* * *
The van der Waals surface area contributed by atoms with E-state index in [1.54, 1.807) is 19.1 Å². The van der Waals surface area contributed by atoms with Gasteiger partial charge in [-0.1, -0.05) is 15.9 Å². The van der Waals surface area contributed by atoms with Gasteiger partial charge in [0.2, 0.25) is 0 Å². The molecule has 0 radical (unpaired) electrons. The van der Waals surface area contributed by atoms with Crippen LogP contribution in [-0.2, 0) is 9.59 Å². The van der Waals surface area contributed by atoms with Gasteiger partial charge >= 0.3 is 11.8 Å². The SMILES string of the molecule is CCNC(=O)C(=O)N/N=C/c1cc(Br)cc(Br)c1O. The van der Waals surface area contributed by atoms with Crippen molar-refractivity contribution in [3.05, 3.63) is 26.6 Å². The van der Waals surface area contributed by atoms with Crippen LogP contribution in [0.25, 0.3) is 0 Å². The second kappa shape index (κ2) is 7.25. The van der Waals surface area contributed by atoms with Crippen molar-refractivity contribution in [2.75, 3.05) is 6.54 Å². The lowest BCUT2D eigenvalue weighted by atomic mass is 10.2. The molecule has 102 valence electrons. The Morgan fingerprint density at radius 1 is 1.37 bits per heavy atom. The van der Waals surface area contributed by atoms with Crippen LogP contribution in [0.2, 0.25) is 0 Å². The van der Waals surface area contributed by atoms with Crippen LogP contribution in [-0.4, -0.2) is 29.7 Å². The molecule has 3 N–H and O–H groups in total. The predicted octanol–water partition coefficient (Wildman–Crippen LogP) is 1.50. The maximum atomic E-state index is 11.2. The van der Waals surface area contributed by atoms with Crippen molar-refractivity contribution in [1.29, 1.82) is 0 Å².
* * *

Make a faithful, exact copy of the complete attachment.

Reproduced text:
The van der Waals surface area contributed by atoms with E-state index in [1.54, 1.807) is 19.1 Å². The van der Waals surface area contributed by atoms with Gasteiger partial charge in [-0.1, -0.05) is 15.9 Å². The van der Waals surface area contributed by atoms with Gasteiger partial charge in [0.2, 0.25) is 0 Å². The molecule has 0 radical (unpaired) electrons. The van der Waals surface area contributed by atoms with Crippen LogP contribution in [-0.2, 0) is 9.59 Å². The van der Waals surface area contributed by atoms with Gasteiger partial charge >= 0.3 is 11.8 Å². The SMILES string of the molecule is CCNC(=O)C(=O)N/N=C/c1cc(Br)cc(Br)c1O. The van der Waals surface area contributed by atoms with Crippen molar-refractivity contribution in [3.05, 3.63) is 26.6 Å². The van der Waals surface area contributed by atoms with Crippen LogP contribution in [0.25, 0.3) is 0 Å². The second kappa shape index (κ2) is 7.25. The van der Waals surface area contributed by atoms with Crippen molar-refractivity contribution in [2.75, 3.05) is 6.54 Å². The lowest BCUT2D eigenvalue weighted by atomic mass is 10.2. The molecule has 102 valence electrons. The Morgan fingerprint density at radius 1 is 1.37 bits per heavy atom. The van der Waals surface area contributed by atoms with Crippen LogP contribution in [0.2, 0.25) is 0 Å². The van der Waals surface area contributed by atoms with Crippen LogP contribution in [-0.4, -0.2) is 29.7 Å². The molecule has 3 N–H and O–H groups in total. The predicted octanol–water partition coefficient (Wildman–Crippen LogP) is 1.50. The maximum atomic E-state index is 11.2. The van der Waals surface area contributed by atoms with Crippen molar-refractivity contribution in [1.29, 1.82) is 0 Å².